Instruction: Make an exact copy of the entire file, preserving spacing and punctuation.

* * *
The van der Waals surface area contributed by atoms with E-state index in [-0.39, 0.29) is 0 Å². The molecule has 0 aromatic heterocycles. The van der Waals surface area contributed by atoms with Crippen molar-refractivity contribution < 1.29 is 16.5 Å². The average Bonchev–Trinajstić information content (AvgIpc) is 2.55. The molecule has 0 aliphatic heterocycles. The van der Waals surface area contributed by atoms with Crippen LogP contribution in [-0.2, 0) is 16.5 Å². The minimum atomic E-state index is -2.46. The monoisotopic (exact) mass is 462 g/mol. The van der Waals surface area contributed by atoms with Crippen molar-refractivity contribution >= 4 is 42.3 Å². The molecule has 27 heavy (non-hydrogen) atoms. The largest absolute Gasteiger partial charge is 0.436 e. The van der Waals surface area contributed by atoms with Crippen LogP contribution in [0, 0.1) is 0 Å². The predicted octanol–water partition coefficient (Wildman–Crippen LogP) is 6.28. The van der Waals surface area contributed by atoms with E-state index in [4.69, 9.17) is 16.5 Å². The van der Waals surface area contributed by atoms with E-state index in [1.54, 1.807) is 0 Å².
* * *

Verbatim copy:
The van der Waals surface area contributed by atoms with E-state index in [-0.39, 0.29) is 0 Å². The molecule has 0 aromatic heterocycles. The van der Waals surface area contributed by atoms with Crippen molar-refractivity contribution < 1.29 is 16.5 Å². The average Bonchev–Trinajstić information content (AvgIpc) is 2.55. The molecule has 0 aliphatic heterocycles. The van der Waals surface area contributed by atoms with Crippen LogP contribution in [-0.2, 0) is 16.5 Å². The minimum atomic E-state index is -2.46. The monoisotopic (exact) mass is 462 g/mol. The van der Waals surface area contributed by atoms with Crippen molar-refractivity contribution >= 4 is 42.3 Å². The molecule has 27 heavy (non-hydrogen) atoms. The largest absolute Gasteiger partial charge is 0.436 e. The van der Waals surface area contributed by atoms with Crippen LogP contribution in [0, 0.1) is 0 Å². The predicted octanol–water partition coefficient (Wildman–Crippen LogP) is 6.28. The van der Waals surface area contributed by atoms with E-state index in [4.69, 9.17) is 16.5 Å². The van der Waals surface area contributed by atoms with E-state index in [1.54, 1.807) is 0 Å².